Monday to Friday: 9am – 9pm. The helplines will be covered by SHOUT our text crisis line outside these hours including weekends and bank holidays.
  • EasyPeasy is an award winning digital home learning service proven to support children’s early development (ages 0-5) through inspiring playful interactions. The app has been made FREE until May 31st and offers access to hundreds of activities, game ideas, tips and advice for parents of young children.
  • For Baby’s Sake supports both parents over the 1001 first days, starting in pregnancy, to bring an end to domestic abuse and support their baby’s early development.  This programme is continuing to work with mothers and fathers remotely, particularly using video technology, using techniques to reduce the risks of domestic abuse and increase physical and emotional safety.  The Stefanou Foundation, which created the programme, is sharing their learning, including guidance for professionals on reducing trauma risks and building resilience during COVID‑19, which may be downloaded from
  • Birth Companions specialises in working with women facing multiple disadvantage during pregnancy and early motherhood. The charity has adapted its face-to-face services in light of COVID-19 to focus on providing ongoing phone and email support, practical mother and baby essentials such as clothing, nappies and baby slings, and tailored antenatal information packs delivered electronically and through the post.  More information is available at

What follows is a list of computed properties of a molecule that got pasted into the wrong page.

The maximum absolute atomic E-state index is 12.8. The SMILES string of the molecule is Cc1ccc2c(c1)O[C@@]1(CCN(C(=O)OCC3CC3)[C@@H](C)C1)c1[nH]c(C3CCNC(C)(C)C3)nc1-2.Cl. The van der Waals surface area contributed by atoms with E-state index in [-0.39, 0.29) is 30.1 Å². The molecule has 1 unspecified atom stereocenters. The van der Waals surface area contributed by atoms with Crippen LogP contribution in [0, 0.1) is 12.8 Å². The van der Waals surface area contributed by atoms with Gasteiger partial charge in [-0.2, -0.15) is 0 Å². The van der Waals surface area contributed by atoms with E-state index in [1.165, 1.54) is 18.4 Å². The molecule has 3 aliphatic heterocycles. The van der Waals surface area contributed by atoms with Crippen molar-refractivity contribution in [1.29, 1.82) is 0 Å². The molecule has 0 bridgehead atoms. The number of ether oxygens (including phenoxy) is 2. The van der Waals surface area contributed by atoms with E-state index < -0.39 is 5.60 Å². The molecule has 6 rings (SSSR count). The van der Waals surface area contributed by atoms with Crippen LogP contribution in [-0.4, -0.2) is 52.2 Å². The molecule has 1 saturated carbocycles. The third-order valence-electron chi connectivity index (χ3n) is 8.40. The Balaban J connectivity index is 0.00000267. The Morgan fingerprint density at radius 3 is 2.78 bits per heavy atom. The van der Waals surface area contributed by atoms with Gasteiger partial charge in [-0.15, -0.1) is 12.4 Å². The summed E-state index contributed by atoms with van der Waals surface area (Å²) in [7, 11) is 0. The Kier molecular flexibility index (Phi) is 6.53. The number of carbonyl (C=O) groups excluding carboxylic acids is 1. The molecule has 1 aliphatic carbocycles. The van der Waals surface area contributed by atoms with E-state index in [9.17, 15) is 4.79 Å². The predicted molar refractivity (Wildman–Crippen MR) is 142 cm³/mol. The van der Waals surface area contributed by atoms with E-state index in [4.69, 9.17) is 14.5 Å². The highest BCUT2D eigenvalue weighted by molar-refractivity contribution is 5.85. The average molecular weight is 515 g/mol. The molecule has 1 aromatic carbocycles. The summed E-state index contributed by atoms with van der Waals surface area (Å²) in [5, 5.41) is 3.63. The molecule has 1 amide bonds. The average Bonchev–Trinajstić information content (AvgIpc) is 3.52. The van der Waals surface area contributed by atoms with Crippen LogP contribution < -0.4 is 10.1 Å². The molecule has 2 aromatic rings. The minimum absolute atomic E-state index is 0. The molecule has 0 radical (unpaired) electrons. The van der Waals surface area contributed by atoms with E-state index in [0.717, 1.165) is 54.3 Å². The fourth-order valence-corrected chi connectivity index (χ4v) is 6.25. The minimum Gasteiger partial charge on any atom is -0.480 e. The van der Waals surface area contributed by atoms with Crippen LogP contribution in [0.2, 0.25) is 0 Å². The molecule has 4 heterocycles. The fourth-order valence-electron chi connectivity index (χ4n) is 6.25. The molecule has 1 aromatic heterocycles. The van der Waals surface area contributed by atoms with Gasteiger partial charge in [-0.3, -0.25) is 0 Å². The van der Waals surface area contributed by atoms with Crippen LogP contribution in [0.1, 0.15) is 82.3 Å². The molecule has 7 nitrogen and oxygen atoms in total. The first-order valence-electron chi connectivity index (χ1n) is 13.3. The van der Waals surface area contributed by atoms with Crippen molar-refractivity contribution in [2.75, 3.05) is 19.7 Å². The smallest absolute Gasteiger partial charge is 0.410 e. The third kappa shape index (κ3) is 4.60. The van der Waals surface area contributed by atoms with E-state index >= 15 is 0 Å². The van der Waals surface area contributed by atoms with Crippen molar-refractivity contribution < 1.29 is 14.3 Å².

[1] Bauer, A., Parsonage, M., Knapp, M., Iemmi, V., & Adelaja, B. (2014). Costs of perinatal mental health problems.

[2] Miles, A. (2018). A Crying Shame A report by the Office of the Children’s Commissioner into vulnerable babies in England

The iHV is delighted to share the updated RCGP Child Safeguarding Toolkit.

Authored by safeguarding experts including Catherine Powell, Child Safeguarding Consultant, Institute of Health Visiting,  the updated Child Safeguarding Toolkit provides busy practitioners with an easily navigable resource to ensure excellence in safeguarding practice in Primary Care.